2. M.J.L. Boada et al., Neuralempirical tire model based on recursive lazy learning under combined longitudinal and lateral slip conditions, Int. J. Automotive Technol. 12, 821–829 (2011) [Google Scholar]
  3. R.S. Vieira, L.C. Nicolazzi, N. Roqueiro, Four-wheel vehicle kinematic and geometric constraints for definition of tire slip angle, Int. J. Automotive Technol. 13, 553–562 (2012) [Google Scholar]
  4. N.T. Ratrout, Tire condition and drivers practice in maintaining tires in Saudi Arabia, Accid. Anal. Prevention 37, 201206 (2005) [Google Scholar]
  5. N.T. Rarout, I.A. Mahmoud, Adequacy of the tensile/elongation test as a quality control criterion for vehicle tires, Polymer Test. 25, 588–596 (2006) [Google Scholar]
  6. M.A. Boodihal et al., Development of tire/road noise assessment methodology in India, Case Stud. Constr. Mater. 1, 115–124 (2014) [Google Scholar]
  7. N.T. Ratrout, Evaluation of passenger car tire fgailure in Saudi Arabia, Arab. J. Sci. Eng. 36, 749–760 (2011) [Google Scholar]
  8. A. Carcaterra, N. Roveri, Tire grip identification based on strain information: theory and simulations, Mech. Syst. Signal Process. 41, 564–580 (2013) [Google Scholar]
  9. A. Weyssenhoff et al., Characteristics and investigation of selected manufacturing defects of passenger car tires, in: 13th International Scientific Conference on Sustainable, Modern and Safe Transport (TRANSCOM 2019), High Tatras , May 29–31, 2019, Novy Smokovec − Grand Hotel Bellevue, Slovak Republic [Google Scholar]
  10. P.P. Pattanaik, V. Balu, Plus size tire: effect on the performance of the vehicle, Mater. Today: Proc., available online 28 April 2021 [Google Scholar]
  11. H. Mousavi, C. Sandu, Tire-ice model development for the simulation of rubber compounds effect on tire performance, J. Terramech. 91, 97–115 (2013) [Google Scholar]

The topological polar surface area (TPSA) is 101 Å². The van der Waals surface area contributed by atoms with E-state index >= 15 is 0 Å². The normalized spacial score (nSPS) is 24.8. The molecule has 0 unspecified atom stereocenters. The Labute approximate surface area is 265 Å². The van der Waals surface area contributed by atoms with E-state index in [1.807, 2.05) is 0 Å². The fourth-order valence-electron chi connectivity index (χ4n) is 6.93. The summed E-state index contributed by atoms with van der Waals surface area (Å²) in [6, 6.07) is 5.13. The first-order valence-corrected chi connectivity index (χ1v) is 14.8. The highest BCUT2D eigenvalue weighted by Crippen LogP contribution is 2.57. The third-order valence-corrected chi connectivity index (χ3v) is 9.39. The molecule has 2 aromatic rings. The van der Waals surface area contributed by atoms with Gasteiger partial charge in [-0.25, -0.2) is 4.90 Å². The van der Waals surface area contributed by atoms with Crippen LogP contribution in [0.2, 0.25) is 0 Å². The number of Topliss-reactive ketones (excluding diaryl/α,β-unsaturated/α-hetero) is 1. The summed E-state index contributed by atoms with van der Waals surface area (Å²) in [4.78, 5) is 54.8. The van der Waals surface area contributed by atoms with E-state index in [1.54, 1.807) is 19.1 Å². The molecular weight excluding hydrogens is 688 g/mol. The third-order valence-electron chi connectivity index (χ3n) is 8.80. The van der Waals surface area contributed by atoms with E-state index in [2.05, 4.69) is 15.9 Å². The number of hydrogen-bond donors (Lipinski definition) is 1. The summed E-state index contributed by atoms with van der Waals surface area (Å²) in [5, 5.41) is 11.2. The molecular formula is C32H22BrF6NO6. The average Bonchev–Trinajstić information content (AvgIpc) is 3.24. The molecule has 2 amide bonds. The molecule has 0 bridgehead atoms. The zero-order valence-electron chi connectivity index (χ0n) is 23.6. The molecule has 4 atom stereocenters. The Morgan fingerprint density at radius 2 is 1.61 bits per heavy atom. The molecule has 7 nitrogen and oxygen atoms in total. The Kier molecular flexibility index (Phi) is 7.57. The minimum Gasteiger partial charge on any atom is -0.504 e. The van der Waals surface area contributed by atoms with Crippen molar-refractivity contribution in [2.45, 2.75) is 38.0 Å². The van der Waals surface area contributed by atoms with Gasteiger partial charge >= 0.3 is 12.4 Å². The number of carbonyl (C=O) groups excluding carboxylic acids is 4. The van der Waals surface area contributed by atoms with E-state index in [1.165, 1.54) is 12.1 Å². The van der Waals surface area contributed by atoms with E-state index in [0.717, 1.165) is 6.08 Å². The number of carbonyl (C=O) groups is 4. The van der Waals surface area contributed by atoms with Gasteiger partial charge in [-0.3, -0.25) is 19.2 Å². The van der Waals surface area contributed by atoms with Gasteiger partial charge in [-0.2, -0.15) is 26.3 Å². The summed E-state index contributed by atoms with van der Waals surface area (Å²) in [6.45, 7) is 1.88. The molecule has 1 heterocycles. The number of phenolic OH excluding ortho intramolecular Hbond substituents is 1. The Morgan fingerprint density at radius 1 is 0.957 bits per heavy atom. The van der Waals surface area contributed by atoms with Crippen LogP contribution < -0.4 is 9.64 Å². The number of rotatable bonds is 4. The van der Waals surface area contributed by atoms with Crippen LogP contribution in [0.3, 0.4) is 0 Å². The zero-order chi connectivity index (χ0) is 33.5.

12. R. He, C. Sandu, M.N. Shenvi, H. Mousavi, J. Carrillo, J.E. Osorio, Laboratory experimental study of tire tractive performance on soft soil: towing mode, traction mode, and multi-pass effect, J. Terramech. 95, 33–58 (2021) [Google Scholar]
  13. K. Cosseron et al., Optimized gauging for tire–rim loading identification, Eur. J. Mech.A/Solids 87, 104192 (2021) [Google Scholar]
  14. C. Kang, S. Huang, A. Bayat, Compressibility characteristics of TDA from OTR (off-the-road) tires: a numerical approach, Transport. Geotech. 29, 100561 (2021) [Google Scholar]
  15. X. Gao, Y. Zhuang, S. Liu, High-speed 3D digital image correlation for measuring tire rolling resistance coefficient, Measurement 171, 108830 (2021) [Google Scholar]
  16. X. Gao et al., Modeling and experimental study of tire deformation characteristics under high-speed rolling condition, Polymer Test. 107052 (2021) [Google Scholar]
  17. X. Wang, Automotive Tire Noise and Vibrations, 1st edn., Analysis, Measurement and Simulation, (Butterworth-Heinemann, (2020) [Google Scholar]
  18. L. Chen, L. Cong, Y. Dong, G. Yang, B. Tang, X. Wang, H. Gong, Investigation of influential factors of tire/pavement noise: a multilevel Bayesian analysis of full-scale track testing data, Constr. Build. Mater. 270, 121484 (2021) [Google Scholar]
  19. M. Cutini, M. Brambilla, P. Toscano, C. Bisaglia, G. Abbati, G. Meloro, Evaluation of drawbar performance of winter tyres for special purpose vehicles, J. Terramech. 87, 29–36 (2020) [Google Scholar]
  20. S. Mohammadi, A. Ohadi, A novel approach to design quiet tires, based on multi-objective minimization of generated noise, Appl. Acoustics 175, 107825 (2021) [Google Scholar]
  21. A.-U. Rehman, M. Alkahtani, Automobile tire assessment: a multi-criteria approach, Eng. Technol. Appl. Sci. Res. 7, 1363–1368 (2017) [Google Scholar]
  22. C.-T. Chang, Binary fuzzy goal programming , Eur. J. Operat. Res. 180, 29–37 (2007) [Google Scholar]
  23. R. Jayaraman, C. Colapinto, D. Torre, T. Malik, Multi-criteria model for sustainable development using goal programming applied to the United Arab Emirates, Energy Policy 87, 447–454 (2015) [Google Scholar]
  24. A.P. dos Santos Rubem, J.C.C.B. Soares de Mello, L.A. Meza, A goal programming approach to solve the multiple criteria DEA model, Eur. J. Oper. Res. 260, 134–139 (2017) [Google Scholar]
  25. D. Broz, N. Vanzetti, G. Corsano, J.M. Montagna, Goal programming application for the decision support in the daily production planning of sawmills, Forest Policy Econ. 102, 29–40 (2019) [Google Scholar]
  26. G.R. Amin, S. Al-Muharrami, M. Toloo, Combined goal programming and inverse DEA method for target setting in mergers, Expert Syst. Appl. 115, 412–417 (2019) [Google Scholar]